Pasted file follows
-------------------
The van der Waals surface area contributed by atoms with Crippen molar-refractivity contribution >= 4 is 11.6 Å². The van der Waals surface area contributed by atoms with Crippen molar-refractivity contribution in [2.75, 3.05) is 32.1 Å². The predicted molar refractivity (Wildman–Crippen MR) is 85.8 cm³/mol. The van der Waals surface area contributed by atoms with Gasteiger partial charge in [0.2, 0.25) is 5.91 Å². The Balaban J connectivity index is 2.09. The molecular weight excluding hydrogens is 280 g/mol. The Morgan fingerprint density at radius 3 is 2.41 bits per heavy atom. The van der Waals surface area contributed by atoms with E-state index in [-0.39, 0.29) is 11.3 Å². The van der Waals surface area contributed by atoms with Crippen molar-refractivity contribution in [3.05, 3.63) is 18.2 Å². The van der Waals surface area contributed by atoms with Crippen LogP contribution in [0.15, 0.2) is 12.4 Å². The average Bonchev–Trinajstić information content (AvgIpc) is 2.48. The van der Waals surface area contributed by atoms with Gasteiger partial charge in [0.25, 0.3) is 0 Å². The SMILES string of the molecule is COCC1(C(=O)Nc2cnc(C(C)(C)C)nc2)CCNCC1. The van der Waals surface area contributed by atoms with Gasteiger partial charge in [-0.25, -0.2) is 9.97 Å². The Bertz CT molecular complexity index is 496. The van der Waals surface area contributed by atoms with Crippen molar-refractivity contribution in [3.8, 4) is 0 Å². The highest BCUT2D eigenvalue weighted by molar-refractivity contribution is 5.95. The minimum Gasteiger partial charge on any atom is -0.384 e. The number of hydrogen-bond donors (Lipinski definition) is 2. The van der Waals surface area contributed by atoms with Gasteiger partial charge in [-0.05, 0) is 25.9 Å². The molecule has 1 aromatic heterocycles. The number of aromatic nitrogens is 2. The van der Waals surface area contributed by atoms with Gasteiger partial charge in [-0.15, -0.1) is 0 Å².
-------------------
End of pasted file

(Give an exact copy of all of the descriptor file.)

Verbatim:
The van der Waals surface area contributed by atoms with Crippen molar-refractivity contribution >= 4 is 11.6 Å². The van der Waals surface area contributed by atoms with Crippen molar-refractivity contribution in [2.75, 3.05) is 32.1 Å². The predicted molar refractivity (Wildman–Crippen MR) is 85.8 cm³/mol. The van der Waals surface area contributed by atoms with Gasteiger partial charge in [0.2, 0.25) is 5.91 Å². The Balaban J connectivity index is 2.09. The molecular weight excluding hydrogens is 280 g/mol. The Morgan fingerprint density at radius 3 is 2.41 bits per heavy atom. The van der Waals surface area contributed by atoms with E-state index in [-0.39, 0.29) is 11.3 Å². The van der Waals surface area contributed by atoms with Crippen molar-refractivity contribution in [3.05, 3.63) is 18.2 Å². The van der Waals surface area contributed by atoms with Crippen LogP contribution in [0.15, 0.2) is 12.4 Å². The average Bonchev–Trinajstić information content (AvgIpc) is 2.48. The van der Waals surface area contributed by atoms with Gasteiger partial charge in [0.25, 0.3) is 0 Å². The SMILES string of the molecule is COCC1(C(=O)Nc2cnc(C(C)(C)C)nc2)CCNCC1. The van der Waals surface area contributed by atoms with Gasteiger partial charge in [-0.25, -0.2) is 9.97 Å². The Bertz CT molecular complexity index is 496. The van der Waals surface area contributed by atoms with Crippen molar-refractivity contribution in [3.8, 4) is 0 Å². The highest BCUT2D eigenvalue weighted by molar-refractivity contribution is 5.95. The minimum Gasteiger partial charge on any atom is -0.384 e. The number of hydrogen-bond donors (Lipinski definition) is 2. The van der Waals surface area contributed by atoms with Gasteiger partial charge in [-0.05, 0) is 25.9 Å². The molecule has 1 aromatic heterocycles. The number of aromatic nitrogens is 2. The van der Waals surface area contributed by atoms with Gasteiger partial charge in [-0.15, -0.1) is 0 Å².